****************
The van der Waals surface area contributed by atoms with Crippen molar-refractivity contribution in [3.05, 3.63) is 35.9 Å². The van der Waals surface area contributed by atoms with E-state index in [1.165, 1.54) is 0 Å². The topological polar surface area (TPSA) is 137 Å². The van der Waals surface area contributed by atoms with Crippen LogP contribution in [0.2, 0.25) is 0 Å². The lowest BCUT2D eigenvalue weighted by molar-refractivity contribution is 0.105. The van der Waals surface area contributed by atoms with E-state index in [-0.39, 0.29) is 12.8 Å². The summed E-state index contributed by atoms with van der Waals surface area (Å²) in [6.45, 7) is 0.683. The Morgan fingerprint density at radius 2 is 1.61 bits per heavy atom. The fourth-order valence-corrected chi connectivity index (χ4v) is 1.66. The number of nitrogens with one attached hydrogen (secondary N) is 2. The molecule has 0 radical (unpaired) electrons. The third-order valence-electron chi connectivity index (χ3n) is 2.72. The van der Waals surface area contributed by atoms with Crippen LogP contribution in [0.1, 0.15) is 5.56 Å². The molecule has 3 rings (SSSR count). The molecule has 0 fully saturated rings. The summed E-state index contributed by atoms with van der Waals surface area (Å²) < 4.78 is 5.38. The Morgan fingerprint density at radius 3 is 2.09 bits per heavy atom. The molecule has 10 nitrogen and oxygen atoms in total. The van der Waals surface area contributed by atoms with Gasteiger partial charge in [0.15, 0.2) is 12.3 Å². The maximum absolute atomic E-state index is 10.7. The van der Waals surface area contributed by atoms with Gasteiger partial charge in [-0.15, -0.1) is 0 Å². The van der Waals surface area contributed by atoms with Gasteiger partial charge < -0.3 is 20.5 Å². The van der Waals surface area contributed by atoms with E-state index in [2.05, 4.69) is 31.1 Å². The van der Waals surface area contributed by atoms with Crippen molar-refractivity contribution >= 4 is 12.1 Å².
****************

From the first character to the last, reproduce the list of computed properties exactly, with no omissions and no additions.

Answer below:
The van der Waals surface area contributed by atoms with Crippen molar-refractivity contribution in [3.05, 3.63) is 35.9 Å². The van der Waals surface area contributed by atoms with E-state index in [1.165, 1.54) is 0 Å². The topological polar surface area (TPSA) is 137 Å². The van der Waals surface area contributed by atoms with Crippen LogP contribution in [0.2, 0.25) is 0 Å². The lowest BCUT2D eigenvalue weighted by molar-refractivity contribution is 0.105. The van der Waals surface area contributed by atoms with E-state index in [-0.39, 0.29) is 12.8 Å². The summed E-state index contributed by atoms with van der Waals surface area (Å²) in [6.45, 7) is 0.683. The Morgan fingerprint density at radius 2 is 1.61 bits per heavy atom. The fourth-order valence-corrected chi connectivity index (χ4v) is 1.66. The number of nitrogens with one attached hydrogen (secondary N) is 2. The molecule has 0 radical (unpaired) electrons. The third-order valence-electron chi connectivity index (χ3n) is 2.72. The van der Waals surface area contributed by atoms with Crippen LogP contribution in [0.1, 0.15) is 5.56 Å². The molecule has 3 rings (SSSR count). The molecule has 0 fully saturated rings. The summed E-state index contributed by atoms with van der Waals surface area (Å²) < 4.78 is 5.38. The Morgan fingerprint density at radius 3 is 2.09 bits per heavy atom. The molecule has 10 nitrogen and oxygen atoms in total. The van der Waals surface area contributed by atoms with Gasteiger partial charge in [0.15, 0.2) is 12.3 Å². The maximum absolute atomic E-state index is 10.7. The van der Waals surface area contributed by atoms with Gasteiger partial charge in [-0.15, -0.1) is 0 Å². The van der Waals surface area contributed by atoms with Gasteiger partial charge < -0.3 is 20.5 Å². The van der Waals surface area contributed by atoms with E-state index in [2.05, 4.69) is 31.1 Å². The van der Waals surface area contributed by atoms with Crippen molar-refractivity contribution >= 4 is 12.1 Å².